The ceiling fan sluggishly churning.


4


Last winter in Uppsala, Sweden,
seven months into our year, I saw a crumpled
scrap of paper on the stairs to the apartment.
In that city with its birch trees
and the rushing Fyris River,
I thought it was a cockroach, and was
happy. I said “Damn, that’s home, I live there.”
For the first time I missed Oxford—
where in summer, by the Jitney,
streams of roaches from the gutter
ferry all night long, scrabbling into Lethe.


5


Once, we were in the same city—
this man who drifted away
when I was eighteen,
who found me again nearly forty years later.

His wife, my husband,
waited, chatting of schools or Strindberg,
back home in the apartment.
I held his elbow up Draggarbrunnsgatan
to the ICA, where we debated
about chicken, yoghurt, cherries, moving slowly
and more slowly, wanting it to take exactly forever.

The flatbread and pickled herring
shone with a holy light
as we stumbled along the aisles, clutching our little red baskets.


6


This wet and heavy summer
makes the soil rich.
Love brings the women dreams of peaches.

I get the car home, drunk. In the driveway
an orange zinnia is blossoming.
My husband stands in the kitchen, twirling
a tinsel pinwheel he has brought home
from his rambles in the woods.
The crystal decanter we bought in Calico Rock
on our fifteenth anniversary
glows on the table like a thousand rubies.

A kid trails down the street, holding a Coke can.
My son sways on the porch swing,
his old Great Dane with the swollen paws
sprawled beneath him.


7


I can't outwalk myself. Streetlights, moonlight—
   down Price, up Sivley—
When I get to Annandale, there it is.
   Creature of tongues, it watches from shadows.

It tells me, Take off your skin,
   your sound and sight,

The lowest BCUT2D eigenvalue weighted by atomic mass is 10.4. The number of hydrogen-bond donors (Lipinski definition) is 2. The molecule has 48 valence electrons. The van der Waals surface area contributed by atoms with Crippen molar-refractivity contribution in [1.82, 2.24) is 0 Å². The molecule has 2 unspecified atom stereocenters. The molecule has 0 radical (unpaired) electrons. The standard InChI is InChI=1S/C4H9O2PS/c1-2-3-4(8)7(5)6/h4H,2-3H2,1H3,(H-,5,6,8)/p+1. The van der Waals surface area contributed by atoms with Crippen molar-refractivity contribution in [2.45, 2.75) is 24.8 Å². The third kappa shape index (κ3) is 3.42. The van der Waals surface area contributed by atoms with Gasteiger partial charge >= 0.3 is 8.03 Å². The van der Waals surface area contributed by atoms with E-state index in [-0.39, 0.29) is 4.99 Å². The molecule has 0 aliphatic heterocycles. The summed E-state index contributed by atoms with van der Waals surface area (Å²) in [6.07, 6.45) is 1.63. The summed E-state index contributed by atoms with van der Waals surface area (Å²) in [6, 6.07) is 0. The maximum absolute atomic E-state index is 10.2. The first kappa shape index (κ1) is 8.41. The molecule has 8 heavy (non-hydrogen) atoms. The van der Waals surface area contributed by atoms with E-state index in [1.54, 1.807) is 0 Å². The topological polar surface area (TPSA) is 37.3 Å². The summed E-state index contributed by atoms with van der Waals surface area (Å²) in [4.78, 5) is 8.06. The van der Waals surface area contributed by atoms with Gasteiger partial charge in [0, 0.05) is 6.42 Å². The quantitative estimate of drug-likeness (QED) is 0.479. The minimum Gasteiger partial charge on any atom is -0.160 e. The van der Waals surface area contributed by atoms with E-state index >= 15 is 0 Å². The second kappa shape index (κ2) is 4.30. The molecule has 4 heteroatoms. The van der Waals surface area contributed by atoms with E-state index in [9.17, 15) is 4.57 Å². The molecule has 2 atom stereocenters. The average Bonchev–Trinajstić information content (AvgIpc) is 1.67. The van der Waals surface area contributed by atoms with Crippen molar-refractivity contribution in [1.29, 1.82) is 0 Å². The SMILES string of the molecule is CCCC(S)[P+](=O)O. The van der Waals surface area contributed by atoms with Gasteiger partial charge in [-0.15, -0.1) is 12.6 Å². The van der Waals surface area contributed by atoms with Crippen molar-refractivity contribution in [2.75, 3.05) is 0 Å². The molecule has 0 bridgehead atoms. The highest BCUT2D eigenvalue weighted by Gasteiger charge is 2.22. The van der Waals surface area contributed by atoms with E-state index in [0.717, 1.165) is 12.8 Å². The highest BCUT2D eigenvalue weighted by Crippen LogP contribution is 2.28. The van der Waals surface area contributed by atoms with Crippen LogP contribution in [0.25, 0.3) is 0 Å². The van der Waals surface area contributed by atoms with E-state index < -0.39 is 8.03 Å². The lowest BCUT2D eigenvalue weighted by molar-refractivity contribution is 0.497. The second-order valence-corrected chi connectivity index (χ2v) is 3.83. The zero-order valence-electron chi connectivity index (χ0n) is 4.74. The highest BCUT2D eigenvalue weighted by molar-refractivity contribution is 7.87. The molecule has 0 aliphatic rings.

unwind these sheets, and dance for me.
   Dance for me.

It tells me, Night across the pond thickens
   where the owl is riding.
You'll be the hare caught in its claws,
   fear and fur, a skittering meat thing.


8


It's whipping up storm tonight.
The rusted Hindu temple bells on the porch sing.

I tell myself,
   I have come back to Mississippi
to the mud daubers' swollen, intricate chambers,

the spiders' parchment egg sacs,
the soft throng of their new-hatched babies.

I tell myself,
   I have come back to the place where I will die

My kind husband, on his side, stretches out his arms to me.
But where I am, not even the cicadas chanting in the thicket know.



There Ought To Be a Poem


in this dance of the failing body parts
between them, who have found each other
again, who blossom if only by
email, after thirty-seven years: long-ago
boyfriend, girlfriend, who long ago drifted
apart, now parents of many children,
true and loyal spouses, but caught in this
dither this sweetness. He emails from the
hospital—lay down to read a book
she recommended, suddenly coughed blood,
finished the book in the ECU.
She writes him the saga of her busted
ski knee—no sooner tried to turn than she
was moaning in the snow, remembering,
too late, she has faulty ligaments.
He tells her he did yoga, meditated
for years, till they found the scoliosis.
She describes her broken molar, the thumb
that won’t bend, the joints or pulled muscles
that make the heart cage ache, make sleeping
a matter of pills and prayer. There ought
to be a poem in his wife’s coral
fingernails as they trace the snail track
of his fused spine, a scar she’ll probably
never see—longest scar, he boasts, in the
Guinness Book. And a poem in her husband's
thigh, patient resting station for that wrenched,
throbbing knee, and her husband's hand warming
her cheek above the socket where the tooth was
till the bone groaned and the forceps yanked
the bits out. There ought to be a poem
in all this awkward, scary love, the way
snow falls everywhere, the way rivers
leap their banks in spring, and sunlight warms us.



Consequently I Rejoice


Because when Susie Cahill wore black with flowers
I wore black with flowers as we sat
with our rhinestone pipes and fragrant Latakia,
dreaming of college boys with long hair,
no underwear, in the U C Berkeley Student Union.
Because we smoked rolled-up paper towels
lit at Bunsen burners in lab, inhaling